Dyshidrotic eczema, also known as dyshidrotic dermatitis or pompholyx, is characterized by pruritic, tense, deep-seated vesicles mainly on the palms and lateral surfaces of the fingers. In the chronic phase, scaling, desquamation, fissuring, and, sometimes, lichenification may be seen. The peak age of onset is between 20 and 30 years of age. The sex incidence is approximately equal. Most cases are idiopathic. Predisposing factors include atopy, contact allergens, contact irritants, dermatophyte infection, allergy to ingested metal, hyperhidrosis, prolonged use of protective gloves, intravenous immunoglobulin, psychological stress, and smoking. Although the disease is benign, it tends to run a chronic and relapsing course. Successful treatment requires a systemic multipronged approach that consists of avoidance of triggering factors, optimal skin care, pharmacotherapy during acute exacerbations, and education of patients/caregivers. Ultrapotent topical corticosteroids are the mainstay of pharmacotherapy.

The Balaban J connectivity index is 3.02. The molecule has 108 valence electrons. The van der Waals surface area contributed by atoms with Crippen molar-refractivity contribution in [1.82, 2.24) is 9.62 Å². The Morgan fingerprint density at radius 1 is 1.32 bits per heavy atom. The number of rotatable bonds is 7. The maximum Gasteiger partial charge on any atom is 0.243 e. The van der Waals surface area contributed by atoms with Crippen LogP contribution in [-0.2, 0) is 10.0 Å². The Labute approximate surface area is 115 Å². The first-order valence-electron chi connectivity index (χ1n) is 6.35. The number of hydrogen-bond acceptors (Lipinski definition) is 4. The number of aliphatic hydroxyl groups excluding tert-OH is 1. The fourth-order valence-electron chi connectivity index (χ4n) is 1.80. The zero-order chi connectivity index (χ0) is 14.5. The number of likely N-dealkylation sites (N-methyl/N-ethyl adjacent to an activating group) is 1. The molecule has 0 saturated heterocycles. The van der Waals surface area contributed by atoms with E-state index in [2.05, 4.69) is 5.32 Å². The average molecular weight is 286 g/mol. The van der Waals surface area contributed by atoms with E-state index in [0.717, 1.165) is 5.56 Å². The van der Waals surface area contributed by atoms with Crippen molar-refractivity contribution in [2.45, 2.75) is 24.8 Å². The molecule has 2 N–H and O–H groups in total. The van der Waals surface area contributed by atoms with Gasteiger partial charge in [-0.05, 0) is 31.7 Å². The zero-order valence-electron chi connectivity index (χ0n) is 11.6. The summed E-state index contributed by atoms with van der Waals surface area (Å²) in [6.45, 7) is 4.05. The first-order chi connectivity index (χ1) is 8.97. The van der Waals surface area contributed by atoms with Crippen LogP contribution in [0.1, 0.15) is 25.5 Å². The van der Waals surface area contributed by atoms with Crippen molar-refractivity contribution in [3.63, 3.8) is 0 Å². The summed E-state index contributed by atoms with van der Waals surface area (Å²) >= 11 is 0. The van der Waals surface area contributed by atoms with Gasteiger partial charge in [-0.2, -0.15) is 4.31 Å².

Dyshidrotic eczema, Dyshidrotic dermatitis, Pompholyx, Pruritic vesicles, Palms, Fingers, Relapsing, Corticosteroids
Leung AK, Barankin B, Hon KL (2014) Dyshidrotic Eczema. Enliven: Pediatr Neonatol Biol 1(1): 002.